There's enough wrong with that model that I think Bushy is going to play hell getting it working right. I was offered one but RAN.
Link Posted: 7/15/2003 6:34:06 AM EDT
Mikke, I was told by another Carbon 15 officianod that Radio Shack sells and adhesive that is perfect for carbon fiber materials, probabl can buy something at a hobby shop for RC planes that would work well also. I think a spoecialised adhesive will work better than the JB weld mostly because you will have limited clearance in the stock tube for the buffer tube, by time you sanded or filed the JB down to fit the joint may be too weak. It certainly cant hurt to try either. T2, all of these rifles are not problematic, from what I have read probably no more so thatn a standard AR. In fact, overall I would say these were built to much higher standards of fit and finish than any other AR. Of course you will get bugs with any, the troubles hooting board seems to have plenty.
Link Posted: 7/15/2003 8:18:14 AM EDT
JKH, Re: Carbon-15. Well, I used JB weld on the broken buffer tube and made a buffer shock absorber out of a rubber/fiber ring which I then glued to the end of the buffer. You are right about the tight fit in the stock tube, I had to sand off a good deal of the weld before I could get to fit. Anyway I took it to the range this morning and first shot it seperated again. I'll give the radio shack glue a shot next. I wonder about the depth of the buffer shock absorber ring. The ring I am using extends the buffer about 3/16" of an inch. With the gun assembled the bolt/carrier locks back O.K. But it's tough to tell without specs or a lot of experiment what the buffer spring compression should be in relation to buffer tube depth. In other words if the spring compresses completely because the buffer is now too long, when run back it puts too much pressure on the end of the buffer tube. Oh well when I get tired of working on the carbon-15 I grab my SP-1 Car and put a few hundred trouble free rounds through it. Thanks again for the info. Mikke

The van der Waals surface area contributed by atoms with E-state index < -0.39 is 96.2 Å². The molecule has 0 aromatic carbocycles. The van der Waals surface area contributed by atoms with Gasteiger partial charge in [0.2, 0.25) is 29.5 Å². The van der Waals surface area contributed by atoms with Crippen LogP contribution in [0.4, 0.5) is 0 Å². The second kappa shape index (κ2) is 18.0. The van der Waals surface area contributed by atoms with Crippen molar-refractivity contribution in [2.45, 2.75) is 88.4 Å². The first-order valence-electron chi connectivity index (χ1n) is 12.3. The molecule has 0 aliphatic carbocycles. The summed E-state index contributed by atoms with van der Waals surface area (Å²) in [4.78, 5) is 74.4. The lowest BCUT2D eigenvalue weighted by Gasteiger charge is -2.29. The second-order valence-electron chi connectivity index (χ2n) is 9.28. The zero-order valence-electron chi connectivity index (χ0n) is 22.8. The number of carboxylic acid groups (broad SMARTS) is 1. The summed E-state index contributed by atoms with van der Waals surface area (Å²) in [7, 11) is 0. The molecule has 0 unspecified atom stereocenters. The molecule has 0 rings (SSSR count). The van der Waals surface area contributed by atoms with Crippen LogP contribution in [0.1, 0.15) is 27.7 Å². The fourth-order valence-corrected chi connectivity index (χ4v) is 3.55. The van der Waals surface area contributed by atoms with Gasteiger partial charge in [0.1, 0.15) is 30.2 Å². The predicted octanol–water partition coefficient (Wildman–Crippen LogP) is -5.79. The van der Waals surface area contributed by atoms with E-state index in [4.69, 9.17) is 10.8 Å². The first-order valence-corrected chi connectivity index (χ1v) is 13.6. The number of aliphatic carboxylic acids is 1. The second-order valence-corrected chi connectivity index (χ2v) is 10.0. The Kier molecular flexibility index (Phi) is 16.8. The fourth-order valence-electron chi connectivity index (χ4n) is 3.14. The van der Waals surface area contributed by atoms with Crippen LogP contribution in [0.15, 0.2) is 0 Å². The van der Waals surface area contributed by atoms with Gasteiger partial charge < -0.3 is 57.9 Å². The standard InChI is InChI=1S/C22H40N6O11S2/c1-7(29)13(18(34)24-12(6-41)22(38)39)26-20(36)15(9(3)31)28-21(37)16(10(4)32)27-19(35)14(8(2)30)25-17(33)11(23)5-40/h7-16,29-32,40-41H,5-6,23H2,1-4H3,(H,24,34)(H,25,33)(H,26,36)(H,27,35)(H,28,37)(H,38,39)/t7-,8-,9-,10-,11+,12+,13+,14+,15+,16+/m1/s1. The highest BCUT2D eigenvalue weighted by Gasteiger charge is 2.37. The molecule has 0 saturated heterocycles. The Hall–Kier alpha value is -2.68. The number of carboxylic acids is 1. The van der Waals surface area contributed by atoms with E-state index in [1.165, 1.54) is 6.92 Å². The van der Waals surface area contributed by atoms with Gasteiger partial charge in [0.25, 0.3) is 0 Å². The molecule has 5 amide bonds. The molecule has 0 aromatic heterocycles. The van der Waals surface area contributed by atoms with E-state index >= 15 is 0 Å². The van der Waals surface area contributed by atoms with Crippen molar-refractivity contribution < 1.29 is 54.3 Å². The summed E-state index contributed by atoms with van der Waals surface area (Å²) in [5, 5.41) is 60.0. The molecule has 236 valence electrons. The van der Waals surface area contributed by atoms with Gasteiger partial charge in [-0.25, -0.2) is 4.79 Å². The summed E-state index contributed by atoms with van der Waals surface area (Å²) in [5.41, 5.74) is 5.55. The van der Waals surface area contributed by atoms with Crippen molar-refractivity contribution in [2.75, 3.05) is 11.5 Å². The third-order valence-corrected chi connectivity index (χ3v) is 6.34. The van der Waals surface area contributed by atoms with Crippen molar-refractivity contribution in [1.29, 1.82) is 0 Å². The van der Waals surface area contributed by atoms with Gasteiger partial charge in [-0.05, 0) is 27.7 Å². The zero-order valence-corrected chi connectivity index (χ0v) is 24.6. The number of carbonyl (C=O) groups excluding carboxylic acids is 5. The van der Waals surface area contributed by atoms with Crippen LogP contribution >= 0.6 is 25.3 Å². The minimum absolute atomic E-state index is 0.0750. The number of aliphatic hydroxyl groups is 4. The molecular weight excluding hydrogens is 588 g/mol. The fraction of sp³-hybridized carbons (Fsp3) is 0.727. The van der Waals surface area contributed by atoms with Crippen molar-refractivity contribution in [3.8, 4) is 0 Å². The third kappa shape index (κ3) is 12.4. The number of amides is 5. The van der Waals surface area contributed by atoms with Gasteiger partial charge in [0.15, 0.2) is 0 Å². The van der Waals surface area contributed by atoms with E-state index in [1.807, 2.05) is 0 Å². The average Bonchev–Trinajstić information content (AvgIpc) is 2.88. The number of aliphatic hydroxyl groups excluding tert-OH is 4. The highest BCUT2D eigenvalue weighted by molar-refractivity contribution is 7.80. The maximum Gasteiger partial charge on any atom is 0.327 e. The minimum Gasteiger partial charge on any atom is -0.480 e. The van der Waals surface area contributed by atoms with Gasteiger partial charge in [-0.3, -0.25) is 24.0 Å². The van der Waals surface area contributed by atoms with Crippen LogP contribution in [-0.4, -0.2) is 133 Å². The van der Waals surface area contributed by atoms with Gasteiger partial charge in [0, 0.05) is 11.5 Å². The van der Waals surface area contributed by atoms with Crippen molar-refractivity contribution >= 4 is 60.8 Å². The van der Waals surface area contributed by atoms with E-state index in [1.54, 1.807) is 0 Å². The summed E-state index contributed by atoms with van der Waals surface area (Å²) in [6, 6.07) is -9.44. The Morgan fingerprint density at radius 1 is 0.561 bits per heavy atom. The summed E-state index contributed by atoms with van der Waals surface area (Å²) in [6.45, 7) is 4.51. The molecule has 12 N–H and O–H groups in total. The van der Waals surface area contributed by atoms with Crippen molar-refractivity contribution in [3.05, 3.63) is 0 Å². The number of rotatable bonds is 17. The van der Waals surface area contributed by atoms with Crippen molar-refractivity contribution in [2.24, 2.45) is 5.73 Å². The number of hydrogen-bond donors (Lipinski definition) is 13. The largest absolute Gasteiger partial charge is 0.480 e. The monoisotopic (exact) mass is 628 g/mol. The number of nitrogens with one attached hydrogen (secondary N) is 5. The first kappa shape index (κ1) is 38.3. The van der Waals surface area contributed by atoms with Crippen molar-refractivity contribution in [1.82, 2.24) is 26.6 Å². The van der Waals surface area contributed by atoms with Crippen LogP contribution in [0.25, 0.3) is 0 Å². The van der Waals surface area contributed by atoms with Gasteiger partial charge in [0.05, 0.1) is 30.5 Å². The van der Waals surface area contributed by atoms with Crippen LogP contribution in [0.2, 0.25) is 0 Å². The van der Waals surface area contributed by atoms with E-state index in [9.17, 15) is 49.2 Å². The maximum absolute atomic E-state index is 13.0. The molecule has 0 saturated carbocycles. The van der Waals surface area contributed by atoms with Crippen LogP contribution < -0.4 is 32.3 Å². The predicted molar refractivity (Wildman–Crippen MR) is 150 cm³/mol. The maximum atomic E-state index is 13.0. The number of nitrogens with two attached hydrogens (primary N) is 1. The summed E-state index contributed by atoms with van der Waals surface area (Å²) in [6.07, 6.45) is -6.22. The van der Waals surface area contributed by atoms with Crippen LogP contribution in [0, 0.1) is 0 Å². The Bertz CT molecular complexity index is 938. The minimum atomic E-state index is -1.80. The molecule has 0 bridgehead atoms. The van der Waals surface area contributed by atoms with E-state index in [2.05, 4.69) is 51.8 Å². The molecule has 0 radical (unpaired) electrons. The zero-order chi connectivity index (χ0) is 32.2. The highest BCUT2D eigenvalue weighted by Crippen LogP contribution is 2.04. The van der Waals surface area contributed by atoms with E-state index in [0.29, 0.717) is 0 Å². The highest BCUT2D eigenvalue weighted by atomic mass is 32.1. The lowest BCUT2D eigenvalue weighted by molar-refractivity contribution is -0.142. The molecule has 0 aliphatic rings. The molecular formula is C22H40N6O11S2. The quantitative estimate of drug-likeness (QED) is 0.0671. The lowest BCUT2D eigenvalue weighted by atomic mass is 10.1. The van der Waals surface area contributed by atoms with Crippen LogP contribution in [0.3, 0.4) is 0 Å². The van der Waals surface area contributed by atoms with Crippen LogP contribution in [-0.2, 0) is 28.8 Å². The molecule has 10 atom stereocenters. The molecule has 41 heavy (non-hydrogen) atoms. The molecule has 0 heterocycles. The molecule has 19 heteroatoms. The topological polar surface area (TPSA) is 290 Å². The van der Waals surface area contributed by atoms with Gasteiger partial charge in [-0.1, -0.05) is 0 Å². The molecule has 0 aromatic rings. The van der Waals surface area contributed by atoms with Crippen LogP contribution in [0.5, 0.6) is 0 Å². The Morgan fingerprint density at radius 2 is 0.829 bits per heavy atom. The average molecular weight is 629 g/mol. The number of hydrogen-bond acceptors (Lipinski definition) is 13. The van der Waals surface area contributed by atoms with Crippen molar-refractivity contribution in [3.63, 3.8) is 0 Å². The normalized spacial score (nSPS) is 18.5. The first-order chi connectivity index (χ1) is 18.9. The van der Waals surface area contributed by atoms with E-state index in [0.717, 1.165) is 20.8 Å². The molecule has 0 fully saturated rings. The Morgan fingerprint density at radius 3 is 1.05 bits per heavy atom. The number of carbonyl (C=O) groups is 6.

Link Posted: 7/15/2003 10:15:31 AM EDT
Mikke, I will pull mine apart tonight and check the thickness. Jeff
Link Posted: 7/16/2003 10:29:27 AM EDT
JKH, I tried the best plastic glue I could find to fix the buffer tube but it came loose after 3 rounds. I guess I'm stuck until I can find a new tube. Mikke
Link Posted: 7/16/2003 10:34:18 AM EDT
Mikke, That sucks, I will try to brainstorm something for you but it looks like you are temporarily SOL. Jeff P.S. sorry I didnt get to pull mine down last night, I found out the dangers of using a Dremel fiberglass cuttoff wheel without safety goggles, and spent most of the day between urgent care and my opthomologists getting a piece "drilled" (literally) from my eyeball where it had embedded.
Link Posted: 7/16/2003 10:57:13 AM EDT
JKH, I'm sorry to hear about your eye problem. Safety goggles are sure worth the minor cost and/or time involved to find them. As far as the buffer tube problem is concerned I'm at a loss. I thought of cementing a small metal liner to the bottom 3/4" of the tube (inside) to give more meat to glue the broken end piece to but because of the close tolerances inside and outside that won't work unless I take some metal off the buffer. Sheathing the outside would work but then I would have to enlarge the inner stock to fit. Neither idea is failsafe so I guess I'll wait and hope Bushmaster retros a better tube, hopefully metal. Mikke